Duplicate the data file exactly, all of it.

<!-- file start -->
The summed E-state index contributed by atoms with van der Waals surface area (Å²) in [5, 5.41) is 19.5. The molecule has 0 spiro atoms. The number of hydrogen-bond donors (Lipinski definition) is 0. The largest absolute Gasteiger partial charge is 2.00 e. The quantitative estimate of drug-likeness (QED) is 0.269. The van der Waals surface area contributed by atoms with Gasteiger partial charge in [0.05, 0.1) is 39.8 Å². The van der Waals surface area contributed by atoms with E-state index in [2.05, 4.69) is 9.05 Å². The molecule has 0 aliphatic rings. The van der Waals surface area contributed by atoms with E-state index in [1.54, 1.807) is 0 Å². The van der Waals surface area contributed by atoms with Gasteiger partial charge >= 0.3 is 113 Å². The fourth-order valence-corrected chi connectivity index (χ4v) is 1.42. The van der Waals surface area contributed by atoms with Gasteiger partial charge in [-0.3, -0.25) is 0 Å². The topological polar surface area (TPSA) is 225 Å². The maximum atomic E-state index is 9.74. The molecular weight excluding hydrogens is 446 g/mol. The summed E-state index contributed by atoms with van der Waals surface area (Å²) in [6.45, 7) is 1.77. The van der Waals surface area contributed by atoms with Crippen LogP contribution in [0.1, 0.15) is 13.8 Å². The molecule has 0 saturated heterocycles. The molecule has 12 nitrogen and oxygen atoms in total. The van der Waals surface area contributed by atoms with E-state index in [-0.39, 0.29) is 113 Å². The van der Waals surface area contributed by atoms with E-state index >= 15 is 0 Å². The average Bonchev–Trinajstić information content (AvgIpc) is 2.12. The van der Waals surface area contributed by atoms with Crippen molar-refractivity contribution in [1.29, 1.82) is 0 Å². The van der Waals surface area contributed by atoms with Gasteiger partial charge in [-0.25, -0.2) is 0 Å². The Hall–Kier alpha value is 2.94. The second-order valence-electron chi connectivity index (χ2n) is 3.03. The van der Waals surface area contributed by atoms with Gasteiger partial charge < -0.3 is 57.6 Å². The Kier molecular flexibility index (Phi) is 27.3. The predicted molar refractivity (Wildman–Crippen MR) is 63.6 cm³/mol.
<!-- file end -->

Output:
The summed E-state index contributed by atoms with van der Waals surface area (Å²) in [5, 5.41) is 19.5. The molecule has 0 spiro atoms. The number of hydrogen-bond donors (Lipinski definition) is 0. The largest absolute Gasteiger partial charge is 2.00 e. The quantitative estimate of drug-likeness (QED) is 0.269. The van der Waals surface area contributed by atoms with Gasteiger partial charge in [0.05, 0.1) is 39.8 Å². The van der Waals surface area contributed by atoms with E-state index in [2.05, 4.69) is 9.05 Å². The molecule has 0 aliphatic rings. The van der Waals surface area contributed by atoms with E-state index in [1.54, 1.807) is 0 Å². The van der Waals surface area contributed by atoms with Gasteiger partial charge >= 0.3 is 113 Å². The fourth-order valence-corrected chi connectivity index (χ4v) is 1.42. The van der Waals surface area contributed by atoms with Gasteiger partial charge in [-0.3, -0.25) is 0 Å². The topological polar surface area (TPSA) is 225 Å². The maximum atomic E-state index is 9.74. The molecular weight excluding hydrogens is 446 g/mol. The summed E-state index contributed by atoms with van der Waals surface area (Å²) in [6.45, 7) is 1.77. The van der Waals surface area contributed by atoms with Crippen LogP contribution in [0.1, 0.15) is 13.8 Å². The molecule has 0 saturated heterocycles. The molecule has 12 nitrogen and oxygen atoms in total. The van der Waals surface area contributed by atoms with E-state index in [-0.39, 0.29) is 113 Å². The van der Waals surface area contributed by atoms with E-state index >= 15 is 0 Å². The average Bonchev–Trinajstić information content (AvgIpc) is 2.12. The van der Waals surface area contributed by atoms with Crippen molar-refractivity contribution in [1.29, 1.82) is 0 Å². The van der Waals surface area contributed by atoms with Gasteiger partial charge in [-0.25, -0.2) is 0 Å². The Hall–Kier alpha value is 2.94. The second-order valence-electron chi connectivity index (χ2n) is 3.03. The van der Waals surface area contributed by atoms with Gasteiger partial charge < -0.3 is 57.6 Å². The Kier molecular flexibility index (Phi) is 27.3. The predicted molar refractivity (Wildman–Crippen MR) is 63.6 cm³/mol.